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Illuminate Venice: Day 4


On this day I discovered how valuable a perfume exhibit can be, I solidified my status as a nerd forever, and chased the sunset across Venice.


After another breakfast in, Annie and I set out to find Museo di Palazzo Mocenigo (a costume/textile museum, also covered in our magical museum pass). The rooms were largely done up in 18th century style, which was great for my research. They had more stunning glass chandeliers (as seen above—picture taken prior to being told this was yet another museum with no photography allowed).

The costume collection was relatively small, but still very interesting. One room had a bunch of women in period dress wearing masks, with a little girl in the center with her mask in her hands and no face underneath. It’s deep, man.

They did have a very satisfying amount of men’s costumes and an especially splendid number of waistcoats. Annie and I selected which styles would suit my male characters and she may or may not have snuck a few photos with her silent digital camera (my SLR is far too noisy for stealth).

One thing we hadn’t expected was the perfume exhibit at the end of this museum. Sounds boring, but it wasn’t. They had a little video about the history of Venetian perfume making and trade, and then several rooms where they’d laid out the various herbs and soaps and scents so you could smell and sample. This was a little difficult for me, as I had a cold, but I lingered in these rooms long enough to get suspicious looks from the museum workers, smelling everything repeatedly and picking perfumes for my characters.

So nerdy. So fun.

I also discovered that I personally really like the woody and natural smells (much more than strong flower scents). Good to know, I guess.


When we went into the museum, the day had been foggy and gray. But we emerged into bright sunlight on what turned out to be the most gorgeous day of our visit. On our way to the next museum, we stopped at one of those outdoor restaurants on the Grand Canal and indulged in a slightly more expensive meal to enjoy the sunshine.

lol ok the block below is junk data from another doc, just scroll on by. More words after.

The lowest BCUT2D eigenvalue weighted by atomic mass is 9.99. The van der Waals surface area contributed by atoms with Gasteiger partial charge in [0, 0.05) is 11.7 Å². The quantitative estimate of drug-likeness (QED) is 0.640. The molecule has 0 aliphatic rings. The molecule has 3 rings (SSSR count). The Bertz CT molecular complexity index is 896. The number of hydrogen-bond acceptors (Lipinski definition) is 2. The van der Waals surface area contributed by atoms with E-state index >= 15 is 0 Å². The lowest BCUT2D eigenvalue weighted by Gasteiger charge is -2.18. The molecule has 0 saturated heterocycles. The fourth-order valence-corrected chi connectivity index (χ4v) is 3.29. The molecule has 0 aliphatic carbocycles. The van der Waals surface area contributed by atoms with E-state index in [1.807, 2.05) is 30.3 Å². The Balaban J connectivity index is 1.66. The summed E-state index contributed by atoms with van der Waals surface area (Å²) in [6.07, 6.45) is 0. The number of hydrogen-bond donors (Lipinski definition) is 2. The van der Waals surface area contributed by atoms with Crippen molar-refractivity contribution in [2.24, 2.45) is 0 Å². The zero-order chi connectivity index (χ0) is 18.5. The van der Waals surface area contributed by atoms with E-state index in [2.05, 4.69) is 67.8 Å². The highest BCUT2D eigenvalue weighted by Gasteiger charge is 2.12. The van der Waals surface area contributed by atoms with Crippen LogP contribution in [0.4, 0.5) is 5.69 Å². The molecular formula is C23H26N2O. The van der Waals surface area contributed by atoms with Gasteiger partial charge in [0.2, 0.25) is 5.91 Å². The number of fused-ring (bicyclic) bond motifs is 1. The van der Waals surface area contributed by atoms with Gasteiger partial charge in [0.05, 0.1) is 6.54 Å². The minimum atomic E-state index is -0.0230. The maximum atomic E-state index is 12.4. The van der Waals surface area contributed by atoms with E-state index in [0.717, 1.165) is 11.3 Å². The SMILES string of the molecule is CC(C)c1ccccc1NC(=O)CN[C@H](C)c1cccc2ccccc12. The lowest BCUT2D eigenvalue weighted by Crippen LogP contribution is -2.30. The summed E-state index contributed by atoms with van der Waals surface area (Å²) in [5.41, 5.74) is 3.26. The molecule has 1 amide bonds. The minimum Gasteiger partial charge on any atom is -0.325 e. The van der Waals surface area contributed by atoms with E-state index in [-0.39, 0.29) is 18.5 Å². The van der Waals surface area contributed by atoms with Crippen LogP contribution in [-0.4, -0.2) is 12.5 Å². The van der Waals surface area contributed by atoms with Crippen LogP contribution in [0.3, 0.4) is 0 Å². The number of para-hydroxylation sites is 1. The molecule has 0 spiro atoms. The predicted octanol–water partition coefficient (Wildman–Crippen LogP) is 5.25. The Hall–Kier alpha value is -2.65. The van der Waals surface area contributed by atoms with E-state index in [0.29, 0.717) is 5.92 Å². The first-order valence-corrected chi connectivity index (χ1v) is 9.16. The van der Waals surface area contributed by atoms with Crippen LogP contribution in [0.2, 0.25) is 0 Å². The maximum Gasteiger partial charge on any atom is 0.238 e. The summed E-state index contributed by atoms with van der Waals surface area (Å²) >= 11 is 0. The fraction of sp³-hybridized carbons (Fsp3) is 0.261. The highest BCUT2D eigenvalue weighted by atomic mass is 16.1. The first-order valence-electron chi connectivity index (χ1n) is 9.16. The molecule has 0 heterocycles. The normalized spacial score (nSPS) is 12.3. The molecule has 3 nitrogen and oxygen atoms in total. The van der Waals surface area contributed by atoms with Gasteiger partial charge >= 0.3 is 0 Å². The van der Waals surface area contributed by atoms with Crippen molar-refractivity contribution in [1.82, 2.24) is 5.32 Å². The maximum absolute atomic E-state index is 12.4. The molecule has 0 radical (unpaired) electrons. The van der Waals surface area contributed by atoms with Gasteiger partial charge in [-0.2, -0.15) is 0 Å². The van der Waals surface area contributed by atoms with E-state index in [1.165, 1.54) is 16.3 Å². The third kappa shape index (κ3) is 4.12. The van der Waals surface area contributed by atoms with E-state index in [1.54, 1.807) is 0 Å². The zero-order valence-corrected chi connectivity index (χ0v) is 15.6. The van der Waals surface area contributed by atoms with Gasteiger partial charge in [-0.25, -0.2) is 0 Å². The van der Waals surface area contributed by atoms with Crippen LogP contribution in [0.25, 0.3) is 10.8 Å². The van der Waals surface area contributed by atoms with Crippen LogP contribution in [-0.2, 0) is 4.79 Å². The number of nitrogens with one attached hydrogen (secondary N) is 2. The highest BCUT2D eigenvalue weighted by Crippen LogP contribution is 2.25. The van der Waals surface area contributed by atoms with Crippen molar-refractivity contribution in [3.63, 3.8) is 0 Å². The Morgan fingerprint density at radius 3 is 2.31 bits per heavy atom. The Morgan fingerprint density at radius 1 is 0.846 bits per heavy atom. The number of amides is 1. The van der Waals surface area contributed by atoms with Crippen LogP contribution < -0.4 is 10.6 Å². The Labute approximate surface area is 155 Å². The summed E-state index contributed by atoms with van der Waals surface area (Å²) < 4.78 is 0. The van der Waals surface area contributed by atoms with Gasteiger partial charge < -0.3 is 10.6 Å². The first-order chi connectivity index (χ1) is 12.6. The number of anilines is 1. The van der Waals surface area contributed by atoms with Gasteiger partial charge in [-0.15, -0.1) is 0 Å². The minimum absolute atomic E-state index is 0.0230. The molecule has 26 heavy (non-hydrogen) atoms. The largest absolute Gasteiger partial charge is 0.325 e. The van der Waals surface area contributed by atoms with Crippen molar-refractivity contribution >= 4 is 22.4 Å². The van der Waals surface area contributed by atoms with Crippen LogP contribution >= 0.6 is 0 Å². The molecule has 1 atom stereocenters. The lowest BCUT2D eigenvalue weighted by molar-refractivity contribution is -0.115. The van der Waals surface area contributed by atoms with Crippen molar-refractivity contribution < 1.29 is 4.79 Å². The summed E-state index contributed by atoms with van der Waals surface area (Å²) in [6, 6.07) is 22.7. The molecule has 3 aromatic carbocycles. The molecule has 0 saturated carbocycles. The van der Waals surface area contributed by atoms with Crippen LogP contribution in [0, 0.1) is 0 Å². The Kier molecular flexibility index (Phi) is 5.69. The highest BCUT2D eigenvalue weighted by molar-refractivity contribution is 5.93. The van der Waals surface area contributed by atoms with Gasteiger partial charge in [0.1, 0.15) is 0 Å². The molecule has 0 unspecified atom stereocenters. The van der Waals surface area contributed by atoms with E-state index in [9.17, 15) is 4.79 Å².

Ca’ Rezzonico was a little difficult to find, but we made it there eventually. We entered through a huge ballroom and worked our way at the standard snail pace, journals and pencils at the ready. I really need to stop being surprised by the size of all these palace rooms, but seriously. How can rooms so big be in these (relatively) small-looking Venetian homes?

I ended up buying the guide to this house to use in my palace and girls’ school brainstorming later, because it had so many interesting nooks and details.

While we were still in the house, on the top floor, we spotted ye olde Ponte Dell’Accademia (the bridge with the locks), so when we got out we headed that way. The night before I’d bought a lock and permanent marker and gone to town.

“But who would Alyssa have to put on a lock of eternal love?” you ask. “Alyssa the notoriously single twentysomething has a special someone??”


Not one special someone. Two. Namely: My main characters in Illuminate! YES, I KNOW. ADORABLE!

So yes, I did make a lock with my MCs’ names and I did put it on the bridge and I am a geek but someday that lock will be worth a million dollars and THEN WHO WILL BE LAUGHING? (Spoiler: Probably whoever finds that lock and makes the million dollars.)

We booked it to S. Marco’s after this, hoping to get up in the tower before it closed, but didn’t quite make it. Since we’d purchased several items/masks throughout the day, we hurried to the hotel to drop our stuff back and then rushed back to S. Marco’s. We stopped to get some gelato on the way, and then sat to watch the sunset and eat out delicious gelato.


When the sun got low, we decided to chase it across the island. We ended up on another side where we could sit and watch as the sun dipped below the buildings. We got out our journals and took some notes, and just relaxed and listened to the lulling waves and the far off hum of boat engines.

We had a long trek between us and the hotel, but it was beautiful—just us and shimmering, indigo canals. Church bells tolled the hour as we walked past, and the sound echoed off the buildings as if the bells were calling out to themselves.

After a stop at a pizzeria for dinner, we did finally manage to get to Rialto Bridge. We checked the timetable for the water bus in preparation for our departure the next day, grabbed some items from a bakery, and went to the hotel to pack and collapse.

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  1. So insanely jealous of you right now! I loved Venice. We stayed very near the Ponte dell’Accademia when I was there and reading these blog posts brings back SO MANY MEMORIES. (I even remember the little church with the Vivaldi exhibit! And I loved the Museo Correr.) So glad you got the chance to take this research trip.

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